Access and Technology: Challenge the Assumptions

By: Kathryn E. Thomson, PhD Candidate (UVic Law)

Technological change is happening at an astonishing pace and offering advancements in many fields.  In the justice system, we often bemoan that technology is passing us by, but this isn’t entirely the story.  Technology is having an impact on the justice system and, increasingly, technological solutions are being looked at for the access problem.  It is no surprise that, in an environment where time and resources are scarce, the belief that a well written website provides benefit for some expands to the assumption that a website will be the answer for many.  And, if a website can provide information, why not a resolution?  The narrative can quickly snow-ball into the notion that modernization through technology removes impediments and places the knowledge and ability to navigate and personalize the process directly into the hands of the individual.  Put another way, technology leads to knowledge transfer which leads to justice access. 

If you have read some of my previous blogs you will know that I recommend caution and, that before moving to a technological solution, the impact of technology be critically examined.  I believe we need to have a better understanding of whether and how technology creates opportunity for those seeking to access justice before rushing to accept that it will.  

To provide some background to the question of whether and how technology creates opportunities, in January 2015, I conducted a pilot study with the Law Foundation funded legal advocates working in B.C.  Legal advocates provide free assistant to individuals seeking legal information, and access to legal resources and services.  Those who seek the assistance of legal advocates do so for a number of reasons including financial and the fact that lawyers generally do not provide assistance on matters such as benefit issues or residential tenancy issues.   

The advocates were asked to take a survey, comprising of 13 multiple-part questions, focusing on two general themes: the use of technology by advocates in their role as advocates, and the use of technology by their clients in dealing with a legal problem.  Of the roughly 72 Law Foundation legal advocates, 15 responded to the survey.   In this blog, I will focus on a few results observed relating to the use of technology by clients of advocates. 

The advocates were asked whether they refer their clients to online sites.  The good news is that a large percentage of advocates (93%) do refer their clients to online sites.  In part, this indicates confidence that good information is available to help their clients address legal problems.  

But the news is not all good.  Advocates also expressed concern about the use of online sites to deliver services and information to individuals in legal need.  The concerns ranged from the practical barriers that may exist for many including limited ability to operate a computer and/or limited access of some to a computer or the internet.  Those of us with ready access to and understanding of computers and the internet may overlook the reality that access to and knowledge of how to use these resources is not universal.   Even when access to computers and the internet is available, other barriers may interfere with access including literacy, language, and mental, physical or emotional health.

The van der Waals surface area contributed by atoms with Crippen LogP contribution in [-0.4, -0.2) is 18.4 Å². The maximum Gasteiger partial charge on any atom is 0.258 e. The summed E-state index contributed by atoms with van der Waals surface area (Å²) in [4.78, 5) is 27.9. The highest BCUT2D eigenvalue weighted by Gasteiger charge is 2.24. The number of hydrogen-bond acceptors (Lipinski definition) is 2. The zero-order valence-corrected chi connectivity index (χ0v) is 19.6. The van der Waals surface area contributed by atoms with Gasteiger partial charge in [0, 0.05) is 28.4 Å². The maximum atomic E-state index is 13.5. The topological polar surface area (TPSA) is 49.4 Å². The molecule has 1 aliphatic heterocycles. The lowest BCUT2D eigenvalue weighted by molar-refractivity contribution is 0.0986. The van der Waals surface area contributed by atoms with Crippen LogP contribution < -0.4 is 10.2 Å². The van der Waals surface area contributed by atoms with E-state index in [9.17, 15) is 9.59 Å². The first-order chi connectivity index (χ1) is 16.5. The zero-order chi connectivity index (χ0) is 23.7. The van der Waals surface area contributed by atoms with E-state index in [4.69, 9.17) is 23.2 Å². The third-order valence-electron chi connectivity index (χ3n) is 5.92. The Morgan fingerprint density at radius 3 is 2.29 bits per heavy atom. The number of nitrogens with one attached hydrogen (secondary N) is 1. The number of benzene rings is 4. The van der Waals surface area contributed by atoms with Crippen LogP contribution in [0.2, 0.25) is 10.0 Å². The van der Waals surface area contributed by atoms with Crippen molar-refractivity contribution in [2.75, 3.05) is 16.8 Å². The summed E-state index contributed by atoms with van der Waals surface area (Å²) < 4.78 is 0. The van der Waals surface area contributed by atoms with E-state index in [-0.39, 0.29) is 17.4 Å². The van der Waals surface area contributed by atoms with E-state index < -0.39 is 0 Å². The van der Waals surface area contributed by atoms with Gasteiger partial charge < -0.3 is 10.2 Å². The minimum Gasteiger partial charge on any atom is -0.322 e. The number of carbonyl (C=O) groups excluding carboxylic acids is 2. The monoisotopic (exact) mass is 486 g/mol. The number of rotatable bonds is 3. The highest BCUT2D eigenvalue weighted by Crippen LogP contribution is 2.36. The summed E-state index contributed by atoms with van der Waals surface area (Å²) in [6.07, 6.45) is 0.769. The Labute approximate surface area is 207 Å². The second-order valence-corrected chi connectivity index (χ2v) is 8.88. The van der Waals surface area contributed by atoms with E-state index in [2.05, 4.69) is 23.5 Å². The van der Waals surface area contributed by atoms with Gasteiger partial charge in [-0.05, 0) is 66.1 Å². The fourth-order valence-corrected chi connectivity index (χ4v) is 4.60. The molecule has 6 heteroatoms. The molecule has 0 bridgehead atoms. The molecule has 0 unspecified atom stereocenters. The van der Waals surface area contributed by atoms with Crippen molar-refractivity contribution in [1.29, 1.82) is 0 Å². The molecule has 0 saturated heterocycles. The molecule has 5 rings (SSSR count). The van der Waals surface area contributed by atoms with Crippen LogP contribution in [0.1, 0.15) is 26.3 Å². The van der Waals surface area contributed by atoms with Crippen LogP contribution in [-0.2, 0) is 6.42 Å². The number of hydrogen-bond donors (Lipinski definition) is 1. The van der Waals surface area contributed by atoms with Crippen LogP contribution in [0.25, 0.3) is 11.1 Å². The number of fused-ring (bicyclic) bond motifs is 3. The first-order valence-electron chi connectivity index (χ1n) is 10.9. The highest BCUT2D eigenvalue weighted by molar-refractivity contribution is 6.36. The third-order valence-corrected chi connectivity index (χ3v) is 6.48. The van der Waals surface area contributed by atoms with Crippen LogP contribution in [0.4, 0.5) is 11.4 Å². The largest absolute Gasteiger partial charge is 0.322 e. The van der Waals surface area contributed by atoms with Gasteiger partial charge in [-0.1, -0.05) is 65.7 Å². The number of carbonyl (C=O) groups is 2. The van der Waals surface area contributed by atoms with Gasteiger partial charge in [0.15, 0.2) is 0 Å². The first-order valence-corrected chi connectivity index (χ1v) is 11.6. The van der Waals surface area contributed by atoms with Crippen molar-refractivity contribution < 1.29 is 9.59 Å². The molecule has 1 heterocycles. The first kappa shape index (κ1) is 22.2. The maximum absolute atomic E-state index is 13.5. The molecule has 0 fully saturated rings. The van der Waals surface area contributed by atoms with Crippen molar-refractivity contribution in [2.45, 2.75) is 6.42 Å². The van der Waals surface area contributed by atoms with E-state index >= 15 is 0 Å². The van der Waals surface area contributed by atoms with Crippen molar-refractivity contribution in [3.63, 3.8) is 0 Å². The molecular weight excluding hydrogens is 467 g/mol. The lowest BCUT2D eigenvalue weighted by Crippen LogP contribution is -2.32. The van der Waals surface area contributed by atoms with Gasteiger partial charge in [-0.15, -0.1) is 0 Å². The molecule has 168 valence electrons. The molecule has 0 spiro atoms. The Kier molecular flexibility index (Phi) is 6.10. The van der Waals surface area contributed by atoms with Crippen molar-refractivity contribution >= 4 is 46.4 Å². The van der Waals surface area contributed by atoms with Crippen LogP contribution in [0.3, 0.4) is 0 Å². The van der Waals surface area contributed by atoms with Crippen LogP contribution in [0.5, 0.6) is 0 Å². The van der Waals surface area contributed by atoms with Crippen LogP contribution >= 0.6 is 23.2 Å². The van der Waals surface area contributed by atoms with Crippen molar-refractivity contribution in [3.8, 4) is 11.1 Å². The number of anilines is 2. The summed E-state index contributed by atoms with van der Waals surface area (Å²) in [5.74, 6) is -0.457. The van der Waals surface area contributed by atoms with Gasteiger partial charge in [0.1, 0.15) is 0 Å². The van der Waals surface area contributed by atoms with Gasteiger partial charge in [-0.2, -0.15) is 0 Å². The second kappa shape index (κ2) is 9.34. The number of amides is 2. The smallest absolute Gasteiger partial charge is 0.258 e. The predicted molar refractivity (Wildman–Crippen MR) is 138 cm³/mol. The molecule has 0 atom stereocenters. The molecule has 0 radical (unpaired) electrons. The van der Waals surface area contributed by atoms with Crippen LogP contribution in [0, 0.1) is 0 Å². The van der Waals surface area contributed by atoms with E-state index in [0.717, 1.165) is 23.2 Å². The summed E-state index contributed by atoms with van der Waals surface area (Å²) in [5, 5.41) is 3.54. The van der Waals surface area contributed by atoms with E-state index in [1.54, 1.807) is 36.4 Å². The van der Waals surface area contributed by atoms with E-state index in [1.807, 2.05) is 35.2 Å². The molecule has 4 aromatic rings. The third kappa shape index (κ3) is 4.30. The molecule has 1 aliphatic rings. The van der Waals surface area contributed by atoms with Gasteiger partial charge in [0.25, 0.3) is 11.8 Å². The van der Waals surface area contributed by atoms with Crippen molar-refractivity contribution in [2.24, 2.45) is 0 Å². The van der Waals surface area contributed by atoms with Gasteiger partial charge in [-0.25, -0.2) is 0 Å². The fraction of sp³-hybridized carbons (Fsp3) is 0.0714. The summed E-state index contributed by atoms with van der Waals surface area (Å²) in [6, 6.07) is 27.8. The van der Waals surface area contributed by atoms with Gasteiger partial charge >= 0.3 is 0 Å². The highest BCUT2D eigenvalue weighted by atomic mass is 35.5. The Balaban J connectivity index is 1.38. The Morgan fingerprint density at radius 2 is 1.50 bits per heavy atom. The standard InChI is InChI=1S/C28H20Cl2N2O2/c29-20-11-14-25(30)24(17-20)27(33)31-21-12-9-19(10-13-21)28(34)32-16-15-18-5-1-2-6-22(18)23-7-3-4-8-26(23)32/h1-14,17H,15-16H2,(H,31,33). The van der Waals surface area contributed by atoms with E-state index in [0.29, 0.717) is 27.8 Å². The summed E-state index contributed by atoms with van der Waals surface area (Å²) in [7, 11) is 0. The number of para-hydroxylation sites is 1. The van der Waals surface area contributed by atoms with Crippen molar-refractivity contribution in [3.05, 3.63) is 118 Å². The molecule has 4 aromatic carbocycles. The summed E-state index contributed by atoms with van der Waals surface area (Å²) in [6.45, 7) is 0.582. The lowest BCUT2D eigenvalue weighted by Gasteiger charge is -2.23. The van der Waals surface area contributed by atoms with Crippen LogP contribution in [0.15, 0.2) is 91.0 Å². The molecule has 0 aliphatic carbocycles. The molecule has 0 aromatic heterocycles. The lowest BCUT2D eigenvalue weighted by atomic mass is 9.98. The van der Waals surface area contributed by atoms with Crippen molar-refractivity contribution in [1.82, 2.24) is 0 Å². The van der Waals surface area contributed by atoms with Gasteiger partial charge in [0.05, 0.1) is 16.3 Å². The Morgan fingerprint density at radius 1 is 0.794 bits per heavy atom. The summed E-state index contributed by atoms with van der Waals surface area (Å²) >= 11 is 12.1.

Another important factor is legal literacy.  Information available online may be well written and comprehensive.   However, for those experiencing a legal problem, it can be a significant challenge to contextualize their personal experience as a legal problem.   Lawyers are trained to contextualize problems into a legal framework.  We are trained on how to read law, legislation and how to pick out the legally relevant from the legally non-relevant.  For someone in the midst of a legal, personal problem, access to information does not, on its own, create capacity to take that knowledge and put it into a legal framework.  

Given the barriers described by the advocates, it is not surprising that less than 50% of the advocates reported their clients “sometimes” look at legal information online before first meeting with them, 31% of advocates reported their clients “rarely” look at information before their first meeting, and 23% of advocates report that their clients “never” look at information before their first meeting. 

Even when clients looked at information before meeting with the advocate, the advocates reported that it was of limited assistance to the client.  In response to the question “did it help your client understand their problem better”, 56% reported that it “rarely” or “never” helped and 33% reported it “sometimes” helped.  In response to the question “did it help the client communicate the issues to you”, 44% of the advocates reported it “rarely” helped and 44% reported it “sometimes” helped.  In response to the question “did it help the client prepare for the meeting with the advocate”, 56% of advocates reported it “rarely” helped and 44% reported it “sometimes” helped.  These are not encouraging numbers in terms of the potential benefits of accessing online legal information prior to seeing an advocate.   

 The results suggest that, at least for the group of individuals who find their way to a legal advocate, the availability of legal sites and legal information does not necessarily mean that these individuals can move forward independently to find a resolution to their legal problem.  

 This doesn’t mean that technology cannot and does not assist us in addressing the access to justice problem.  However, it points to the need to challenge assumptions about technology, especially the easy narrative that technology always leads to better results.